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James Webb telescope reaches its final destination a million miles away

By RFI
Europe  APNASA
JAN 25, 2022 LISTEN
© AP/NASA

The world's most powerful telescope has arrived at its final destination – a million miles away from planet Earth (1.6 million kilometres) – where it is setting up shop for its mission to study the far-reaching cosmos.

At around 19:00 GMT Monday, Webb fired its final burn to reach the so-called second Lagrange point, or L2, almost month after its Christmas Day launch from French Guiana.

The telescope's point of observation, beyond the Moon, allows it to remain in line with the Earth as it orbits the Sun – giving it access to nearly half the sky at all times.

Lagrange points are positions in space where objects tend to stay put because the gravitational pull of two large masses is balanced by the centrifugal force required for the small object to move with them.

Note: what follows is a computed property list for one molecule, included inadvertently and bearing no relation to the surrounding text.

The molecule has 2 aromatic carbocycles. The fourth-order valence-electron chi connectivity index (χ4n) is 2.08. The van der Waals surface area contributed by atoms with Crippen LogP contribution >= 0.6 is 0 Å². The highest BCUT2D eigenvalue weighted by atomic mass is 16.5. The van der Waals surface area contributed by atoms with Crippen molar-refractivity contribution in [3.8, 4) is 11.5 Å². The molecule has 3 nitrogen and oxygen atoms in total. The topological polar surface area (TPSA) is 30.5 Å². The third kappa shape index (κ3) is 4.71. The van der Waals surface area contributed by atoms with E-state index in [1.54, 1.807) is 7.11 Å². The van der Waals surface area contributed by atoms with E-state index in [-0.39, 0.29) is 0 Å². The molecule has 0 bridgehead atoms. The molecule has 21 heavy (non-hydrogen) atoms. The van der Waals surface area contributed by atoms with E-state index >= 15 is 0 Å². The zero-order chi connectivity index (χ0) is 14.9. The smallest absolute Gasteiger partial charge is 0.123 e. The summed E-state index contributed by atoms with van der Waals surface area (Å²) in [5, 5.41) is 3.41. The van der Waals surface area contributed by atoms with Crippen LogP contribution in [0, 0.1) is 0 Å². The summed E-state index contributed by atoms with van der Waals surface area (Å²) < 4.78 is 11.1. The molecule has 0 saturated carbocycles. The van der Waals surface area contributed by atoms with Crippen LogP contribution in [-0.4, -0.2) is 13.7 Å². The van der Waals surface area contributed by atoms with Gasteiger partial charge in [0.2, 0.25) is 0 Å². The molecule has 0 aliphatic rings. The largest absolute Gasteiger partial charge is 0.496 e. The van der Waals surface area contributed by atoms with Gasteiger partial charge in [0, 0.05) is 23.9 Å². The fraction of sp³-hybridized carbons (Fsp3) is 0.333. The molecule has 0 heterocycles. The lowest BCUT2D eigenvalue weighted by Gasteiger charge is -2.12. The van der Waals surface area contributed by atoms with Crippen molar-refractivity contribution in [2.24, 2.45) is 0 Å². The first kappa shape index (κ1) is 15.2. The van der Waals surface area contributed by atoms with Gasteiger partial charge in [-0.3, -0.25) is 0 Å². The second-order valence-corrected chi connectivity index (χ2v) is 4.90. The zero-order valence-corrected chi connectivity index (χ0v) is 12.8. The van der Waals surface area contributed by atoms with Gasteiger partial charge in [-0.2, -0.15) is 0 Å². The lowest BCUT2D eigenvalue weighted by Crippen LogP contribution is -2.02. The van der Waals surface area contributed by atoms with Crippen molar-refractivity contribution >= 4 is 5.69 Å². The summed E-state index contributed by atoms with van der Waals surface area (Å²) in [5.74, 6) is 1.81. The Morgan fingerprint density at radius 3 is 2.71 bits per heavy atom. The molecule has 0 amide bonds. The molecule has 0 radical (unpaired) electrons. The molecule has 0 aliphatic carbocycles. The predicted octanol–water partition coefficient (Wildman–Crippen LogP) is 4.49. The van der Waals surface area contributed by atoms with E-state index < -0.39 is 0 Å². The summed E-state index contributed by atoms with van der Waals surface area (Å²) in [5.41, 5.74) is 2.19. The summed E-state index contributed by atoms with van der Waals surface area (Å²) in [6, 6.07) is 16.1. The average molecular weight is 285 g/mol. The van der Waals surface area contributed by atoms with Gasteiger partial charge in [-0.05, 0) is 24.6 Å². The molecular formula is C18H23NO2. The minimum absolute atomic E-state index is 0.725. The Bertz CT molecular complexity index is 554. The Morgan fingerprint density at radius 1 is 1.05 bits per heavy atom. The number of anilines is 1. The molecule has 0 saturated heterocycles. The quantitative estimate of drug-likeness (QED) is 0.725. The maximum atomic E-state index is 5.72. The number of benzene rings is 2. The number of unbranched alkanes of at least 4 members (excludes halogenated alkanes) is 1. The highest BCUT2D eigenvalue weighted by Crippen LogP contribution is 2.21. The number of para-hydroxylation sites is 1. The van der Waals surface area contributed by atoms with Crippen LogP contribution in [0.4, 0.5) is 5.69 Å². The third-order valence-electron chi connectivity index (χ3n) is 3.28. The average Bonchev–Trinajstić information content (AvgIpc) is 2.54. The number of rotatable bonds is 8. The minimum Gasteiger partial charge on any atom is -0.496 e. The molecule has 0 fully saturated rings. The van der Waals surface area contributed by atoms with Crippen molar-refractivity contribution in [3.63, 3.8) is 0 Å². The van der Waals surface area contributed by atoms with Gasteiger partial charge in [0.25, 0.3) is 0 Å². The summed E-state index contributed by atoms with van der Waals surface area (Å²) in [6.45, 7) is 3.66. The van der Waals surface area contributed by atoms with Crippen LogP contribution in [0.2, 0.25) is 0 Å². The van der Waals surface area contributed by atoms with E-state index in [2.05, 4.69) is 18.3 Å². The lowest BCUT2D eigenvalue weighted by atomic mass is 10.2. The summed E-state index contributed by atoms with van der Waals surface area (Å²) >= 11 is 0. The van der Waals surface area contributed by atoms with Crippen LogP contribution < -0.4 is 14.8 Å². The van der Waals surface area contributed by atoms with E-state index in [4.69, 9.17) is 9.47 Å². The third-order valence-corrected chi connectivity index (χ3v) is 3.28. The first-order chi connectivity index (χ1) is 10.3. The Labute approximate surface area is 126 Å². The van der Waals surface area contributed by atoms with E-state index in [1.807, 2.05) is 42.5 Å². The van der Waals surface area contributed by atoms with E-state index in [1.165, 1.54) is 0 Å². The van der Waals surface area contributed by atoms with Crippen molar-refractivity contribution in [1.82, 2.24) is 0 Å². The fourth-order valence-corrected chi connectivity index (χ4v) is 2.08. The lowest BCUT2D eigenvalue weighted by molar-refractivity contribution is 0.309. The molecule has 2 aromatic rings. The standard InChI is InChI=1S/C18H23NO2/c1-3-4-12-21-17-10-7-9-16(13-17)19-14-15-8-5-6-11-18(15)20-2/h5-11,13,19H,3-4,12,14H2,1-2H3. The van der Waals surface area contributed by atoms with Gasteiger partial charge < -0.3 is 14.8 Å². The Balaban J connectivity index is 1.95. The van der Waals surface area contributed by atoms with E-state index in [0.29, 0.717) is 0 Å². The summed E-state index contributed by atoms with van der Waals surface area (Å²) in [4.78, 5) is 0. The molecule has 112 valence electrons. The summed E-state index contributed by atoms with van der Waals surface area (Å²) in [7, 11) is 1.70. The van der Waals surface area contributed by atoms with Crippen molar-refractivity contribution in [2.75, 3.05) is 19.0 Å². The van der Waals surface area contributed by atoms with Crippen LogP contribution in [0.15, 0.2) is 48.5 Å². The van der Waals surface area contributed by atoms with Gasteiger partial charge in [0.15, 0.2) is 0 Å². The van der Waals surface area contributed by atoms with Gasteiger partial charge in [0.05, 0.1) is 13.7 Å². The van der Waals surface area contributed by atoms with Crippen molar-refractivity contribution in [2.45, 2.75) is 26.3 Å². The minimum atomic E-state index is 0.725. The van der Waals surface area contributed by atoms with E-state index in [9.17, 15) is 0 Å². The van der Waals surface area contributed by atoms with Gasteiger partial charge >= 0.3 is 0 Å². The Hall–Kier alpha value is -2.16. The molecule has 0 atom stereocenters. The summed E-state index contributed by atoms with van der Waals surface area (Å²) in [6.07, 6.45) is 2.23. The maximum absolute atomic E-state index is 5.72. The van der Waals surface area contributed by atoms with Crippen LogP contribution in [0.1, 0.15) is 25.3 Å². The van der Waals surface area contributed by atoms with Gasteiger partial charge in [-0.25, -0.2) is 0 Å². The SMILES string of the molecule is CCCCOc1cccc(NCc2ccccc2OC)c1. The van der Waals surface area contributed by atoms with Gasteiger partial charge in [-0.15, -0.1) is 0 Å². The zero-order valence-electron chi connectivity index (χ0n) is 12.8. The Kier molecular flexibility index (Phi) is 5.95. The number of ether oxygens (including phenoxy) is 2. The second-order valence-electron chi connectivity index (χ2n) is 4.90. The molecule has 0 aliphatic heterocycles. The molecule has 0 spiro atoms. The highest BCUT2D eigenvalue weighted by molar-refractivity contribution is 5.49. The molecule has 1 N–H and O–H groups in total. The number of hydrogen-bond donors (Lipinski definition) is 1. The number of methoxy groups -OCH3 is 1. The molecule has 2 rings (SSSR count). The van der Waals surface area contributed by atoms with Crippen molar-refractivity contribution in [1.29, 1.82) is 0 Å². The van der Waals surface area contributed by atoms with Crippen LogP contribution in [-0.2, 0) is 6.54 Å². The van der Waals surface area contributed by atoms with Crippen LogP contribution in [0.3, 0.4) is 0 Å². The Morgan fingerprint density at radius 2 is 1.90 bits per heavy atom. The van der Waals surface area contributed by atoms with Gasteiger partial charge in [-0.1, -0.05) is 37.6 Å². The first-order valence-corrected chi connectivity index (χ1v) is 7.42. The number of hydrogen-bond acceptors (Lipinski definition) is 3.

"We're one step closer to uncovering the mysteries of the universe,” said Nasa Administrator Bill Nelson. “And I can't wait to see Webb's first new views of the universe this summer.”

'Halo'

Webb won't sit precisely at L2, but rather go around it in a "halo" at a distance similar to the Earth and Moon, completing a cycle every six months. 

Its sensitive equipment will be protected from the Sun by a parasol the size of a tennis court, while a massive gold mirror will help Webb look inside the atmosphere of far-flung exoplanets.

At a cost of nearly $10 billion, Webb is one of the most expensive scientific platforms ever built, comparable to the Large Hadron Collider at CERN, and its predecessor telescope, Hubble.

Webb's position will also allow continuous communications with Earth via the Deep Space Network – three large antennas in Australia, Spain and California.

(- With wires)
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